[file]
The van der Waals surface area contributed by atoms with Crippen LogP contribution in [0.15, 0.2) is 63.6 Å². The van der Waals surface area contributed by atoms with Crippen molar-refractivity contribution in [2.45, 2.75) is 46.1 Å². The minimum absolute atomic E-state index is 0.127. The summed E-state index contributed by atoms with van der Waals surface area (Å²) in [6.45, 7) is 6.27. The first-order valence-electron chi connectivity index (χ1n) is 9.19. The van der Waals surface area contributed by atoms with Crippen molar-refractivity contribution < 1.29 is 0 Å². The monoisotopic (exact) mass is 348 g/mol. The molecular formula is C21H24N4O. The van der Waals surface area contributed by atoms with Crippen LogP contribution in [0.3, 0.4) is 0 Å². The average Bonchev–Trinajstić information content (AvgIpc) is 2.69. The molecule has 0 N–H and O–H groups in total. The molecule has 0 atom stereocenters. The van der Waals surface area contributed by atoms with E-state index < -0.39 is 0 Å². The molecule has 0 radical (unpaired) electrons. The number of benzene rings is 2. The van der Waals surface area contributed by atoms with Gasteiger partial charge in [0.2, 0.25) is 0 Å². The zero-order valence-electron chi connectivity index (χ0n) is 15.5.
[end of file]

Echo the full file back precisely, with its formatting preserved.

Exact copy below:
The van der Waals surface area contributed by atoms with Crippen LogP contribution in [0.15, 0.2) is 63.6 Å². The van der Waals surface area contributed by atoms with Crippen molar-refractivity contribution in [2.45, 2.75) is 46.1 Å². The minimum absolute atomic E-state index is 0.127. The summed E-state index contributed by atoms with van der Waals surface area (Å²) in [6.45, 7) is 6.27. The first-order valence-electron chi connectivity index (χ1n) is 9.19. The van der Waals surface area contributed by atoms with Crippen molar-refractivity contribution < 1.29 is 0 Å². The monoisotopic (exact) mass is 348 g/mol. The molecular formula is C21H24N4O. The van der Waals surface area contributed by atoms with Crippen LogP contribution in [0.3, 0.4) is 0 Å². The average Bonchev–Trinajstić information content (AvgIpc) is 2.69. The molecule has 0 N–H and O–H groups in total. The molecule has 0 atom stereocenters. The van der Waals surface area contributed by atoms with E-state index < -0.39 is 0 Å². The molecule has 0 radical (unpaired) electrons. The number of benzene rings is 2. The van der Waals surface area contributed by atoms with Gasteiger partial charge in [0.2, 0.25) is 0 Å². The zero-order valence-electron chi connectivity index (χ0n) is 15.5.